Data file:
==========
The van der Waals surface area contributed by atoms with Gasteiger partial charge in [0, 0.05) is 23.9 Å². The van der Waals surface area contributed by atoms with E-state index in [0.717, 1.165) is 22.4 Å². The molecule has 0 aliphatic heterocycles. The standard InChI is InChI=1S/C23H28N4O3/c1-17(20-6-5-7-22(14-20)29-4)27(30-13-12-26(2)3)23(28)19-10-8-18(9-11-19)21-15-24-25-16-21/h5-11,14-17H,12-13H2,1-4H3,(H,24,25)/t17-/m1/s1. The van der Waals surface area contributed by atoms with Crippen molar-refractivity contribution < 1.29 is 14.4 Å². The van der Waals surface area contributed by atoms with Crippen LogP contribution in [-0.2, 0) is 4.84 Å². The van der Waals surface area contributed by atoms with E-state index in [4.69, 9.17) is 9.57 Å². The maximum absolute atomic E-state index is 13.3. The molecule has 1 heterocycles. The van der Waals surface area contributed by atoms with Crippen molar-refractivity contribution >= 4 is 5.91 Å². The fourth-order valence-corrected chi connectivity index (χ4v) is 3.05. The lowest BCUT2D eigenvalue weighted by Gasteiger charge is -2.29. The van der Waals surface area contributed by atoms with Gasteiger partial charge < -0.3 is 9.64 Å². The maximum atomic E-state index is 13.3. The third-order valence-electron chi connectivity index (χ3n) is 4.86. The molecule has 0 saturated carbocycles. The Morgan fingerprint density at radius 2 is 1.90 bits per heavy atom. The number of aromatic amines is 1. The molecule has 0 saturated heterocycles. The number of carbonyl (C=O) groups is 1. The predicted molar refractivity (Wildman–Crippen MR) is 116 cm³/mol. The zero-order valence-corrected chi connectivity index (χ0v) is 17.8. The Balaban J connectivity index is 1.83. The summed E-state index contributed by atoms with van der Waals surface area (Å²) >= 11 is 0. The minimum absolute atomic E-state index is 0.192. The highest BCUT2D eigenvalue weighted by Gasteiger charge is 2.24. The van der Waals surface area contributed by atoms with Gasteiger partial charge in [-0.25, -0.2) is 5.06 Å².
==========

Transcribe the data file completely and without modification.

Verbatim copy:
The van der Waals surface area contributed by atoms with Gasteiger partial charge in [0, 0.05) is 23.9 Å². The van der Waals surface area contributed by atoms with E-state index in [0.717, 1.165) is 22.4 Å². The molecule has 0 aliphatic heterocycles. The standard InChI is InChI=1S/C23H28N4O3/c1-17(20-6-5-7-22(14-20)29-4)27(30-13-12-26(2)3)23(28)19-10-8-18(9-11-19)21-15-24-25-16-21/h5-11,14-17H,12-13H2,1-4H3,(H,24,25)/t17-/m1/s1. The van der Waals surface area contributed by atoms with Crippen molar-refractivity contribution < 1.29 is 14.4 Å². The van der Waals surface area contributed by atoms with Crippen LogP contribution in [-0.2, 0) is 4.84 Å². The van der Waals surface area contributed by atoms with E-state index in [4.69, 9.17) is 9.57 Å². The maximum absolute atomic E-state index is 13.3. The molecule has 1 heterocycles. The van der Waals surface area contributed by atoms with Crippen molar-refractivity contribution >= 4 is 5.91 Å². The fourth-order valence-corrected chi connectivity index (χ4v) is 3.05. The lowest BCUT2D eigenvalue weighted by Gasteiger charge is -2.29. The van der Waals surface area contributed by atoms with Gasteiger partial charge < -0.3 is 9.64 Å². The maximum atomic E-state index is 13.3. The third-order valence-electron chi connectivity index (χ3n) is 4.86. The molecule has 0 saturated carbocycles. The Morgan fingerprint density at radius 2 is 1.90 bits per heavy atom. The number of aromatic amines is 1. The molecule has 0 saturated heterocycles. The number of carbonyl (C=O) groups is 1. The predicted molar refractivity (Wildman–Crippen MR) is 116 cm³/mol. The zero-order valence-corrected chi connectivity index (χ0v) is 17.8. The Balaban J connectivity index is 1.83. The summed E-state index contributed by atoms with van der Waals surface area (Å²) >= 11 is 0. The minimum absolute atomic E-state index is 0.192. The highest BCUT2D eigenvalue weighted by Gasteiger charge is 2.24. The van der Waals surface area contributed by atoms with Gasteiger partial charge in [-0.25, -0.2) is 5.06 Å².